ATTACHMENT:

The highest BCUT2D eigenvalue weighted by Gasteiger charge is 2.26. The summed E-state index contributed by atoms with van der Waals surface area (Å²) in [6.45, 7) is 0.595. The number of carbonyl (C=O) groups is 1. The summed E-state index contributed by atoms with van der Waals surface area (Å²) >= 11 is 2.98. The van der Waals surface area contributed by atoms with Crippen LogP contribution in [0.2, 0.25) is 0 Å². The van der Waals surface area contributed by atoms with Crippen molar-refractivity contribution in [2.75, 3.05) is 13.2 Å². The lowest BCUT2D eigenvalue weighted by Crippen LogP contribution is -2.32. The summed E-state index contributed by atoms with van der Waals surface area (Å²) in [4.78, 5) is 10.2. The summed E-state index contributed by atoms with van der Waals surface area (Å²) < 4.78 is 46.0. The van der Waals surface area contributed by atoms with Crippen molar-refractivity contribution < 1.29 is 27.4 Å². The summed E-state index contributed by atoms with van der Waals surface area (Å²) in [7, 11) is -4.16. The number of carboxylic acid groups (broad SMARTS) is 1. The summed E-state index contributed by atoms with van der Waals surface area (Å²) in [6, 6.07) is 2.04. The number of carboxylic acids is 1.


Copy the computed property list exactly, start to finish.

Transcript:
The highest BCUT2D eigenvalue weighted by Gasteiger charge is 2.26. The summed E-state index contributed by atoms with van der Waals surface area (Å²) in [6.45, 7) is 0.595. The number of carbonyl (C=O) groups is 1. The summed E-state index contributed by atoms with van der Waals surface area (Å²) >= 11 is 2.98. The van der Waals surface area contributed by atoms with Crippen LogP contribution in [0.2, 0.25) is 0 Å². The van der Waals surface area contributed by atoms with Crippen molar-refractivity contribution in [2.75, 3.05) is 13.2 Å². The lowest BCUT2D eigenvalue weighted by Crippen LogP contribution is -2.32. The summed E-state index contributed by atoms with van der Waals surface area (Å²) in [4.78, 5) is 10.2. The summed E-state index contributed by atoms with van der Waals surface area (Å²) < 4.78 is 46.0. The van der Waals surface area contributed by atoms with Crippen molar-refractivity contribution < 1.29 is 27.4 Å². The summed E-state index contributed by atoms with van der Waals surface area (Å²) in [7, 11) is -4.16. The number of carboxylic acid groups (broad SMARTS) is 1. The summed E-state index contributed by atoms with van der Waals surface area (Å²) in [6, 6.07) is 2.04. The number of carboxylic acids is 1.